But here's my take on a few things that take some getting used to.
There is no shortage of water in the Yucatan. We are sitting atop a huge aquifer that is easy to tap and city water service from Progreso is steady and to the best of our knowledge safe and clean. It's how it gets to your faucets that is different. Each house has it's own storage cistern. Ours is in the back of the house under the back patio.
To get to the house the water is pumped through a small but incredibly noisy little pump located in the bodega under our stairs...
From there, the water is pumped upward to the roof to a storage tank called a "tinaca". Tinacas are like cheap excuses; everyone has one (I cleaned that one up for mass consumption). They come in all shapes and sizes, some plastic, some cement. Ours is cement because our architect said that in a strong wind, say of hurricane force, the plastic ones turn into missiles and require expensive replacement. Here's what ours looks like...
From here, all water pressure is gravity. Some people have pressurized water systems added to their homes. We opted not to as our pressure is just fine and the added expense can be prohibitive. In order to get hot water we use a small, 40 liter, electric water heater which is located in the bodega.
We have one of the switches on the breaker box in the kitchen dedicated to the water heater and, when we want a bath or shower, we flip the switch and a green light Indra had installed shows us it's on and reminds up to turn it off when we are done. It takes about 20 minutes to heat the tank and it's good for one shower or one bath. The rest of the time it's off which of course saves us electricity costs and, who knows, maybe is good for the environment.
Gas here is not natural gas delivered via pipeline. It's bottled propane such as one would use on an RV or gas barbecue. Trucks selling gas canisters troll our street on a daily basis honking their horns until you wave them in or wave them on. We have a two tank set-up so we don't run out during an important event (see Thanksgiving).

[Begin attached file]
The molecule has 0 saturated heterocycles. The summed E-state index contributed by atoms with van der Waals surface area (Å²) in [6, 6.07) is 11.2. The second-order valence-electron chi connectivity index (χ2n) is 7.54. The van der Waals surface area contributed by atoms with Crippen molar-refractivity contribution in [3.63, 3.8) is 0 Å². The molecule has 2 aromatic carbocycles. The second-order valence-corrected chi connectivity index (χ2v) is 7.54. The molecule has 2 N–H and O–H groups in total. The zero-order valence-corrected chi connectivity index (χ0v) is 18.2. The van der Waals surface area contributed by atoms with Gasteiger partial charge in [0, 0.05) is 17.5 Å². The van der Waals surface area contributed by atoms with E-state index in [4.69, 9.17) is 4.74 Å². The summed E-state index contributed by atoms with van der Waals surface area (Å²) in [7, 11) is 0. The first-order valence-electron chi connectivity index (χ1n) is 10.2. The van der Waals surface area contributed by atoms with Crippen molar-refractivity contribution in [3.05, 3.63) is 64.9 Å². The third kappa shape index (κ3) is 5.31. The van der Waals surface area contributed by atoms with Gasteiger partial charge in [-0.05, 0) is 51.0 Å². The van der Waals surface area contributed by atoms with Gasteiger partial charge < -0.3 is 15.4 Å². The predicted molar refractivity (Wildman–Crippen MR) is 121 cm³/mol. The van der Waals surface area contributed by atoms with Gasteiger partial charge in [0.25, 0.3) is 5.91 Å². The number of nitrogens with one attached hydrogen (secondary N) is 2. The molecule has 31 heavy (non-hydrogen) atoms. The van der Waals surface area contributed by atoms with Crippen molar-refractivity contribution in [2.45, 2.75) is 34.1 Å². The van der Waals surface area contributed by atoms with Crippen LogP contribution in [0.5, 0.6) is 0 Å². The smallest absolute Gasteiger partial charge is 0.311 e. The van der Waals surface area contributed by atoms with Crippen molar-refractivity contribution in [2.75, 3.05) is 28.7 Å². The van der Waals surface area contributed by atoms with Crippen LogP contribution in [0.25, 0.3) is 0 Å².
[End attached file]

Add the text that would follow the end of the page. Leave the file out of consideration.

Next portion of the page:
When a tank goes empty, we simply flip an A/B valve, open the new tank, and we're back in business.
This utility is supplied by the government owned and operated CFE. We all have a love-hate relationship with CFE, mostly hate. The power is on most of the time, goes off every once in a while for a few seconds, or a few minutes, or even a few hours. The important thing to remember is that when the power comes back on, it hits all electronics with a surge that, in our case, fried our stereo and also our satellite TV box. So, it is vital to have a reliable surge protector on all electronics.
There are no underground electric cables here. The sky is filled with a confusing, spaghetti-like assortment of wires and cables that appear to be held together with nothing more than black electrical tape.
The meter reader has no problem seeing the meter or for that matter knowing who the house belongs to...
Another difference is that the rules state CFE has to be able access a master breaker from the street to turn off your power if they are doing work in the area...ours is just inside the front gate...
And get used to these guys. This is Harold who lives in the roof next door. He likes to watch the dogs eat their dinner. Probably glad he's not dinner.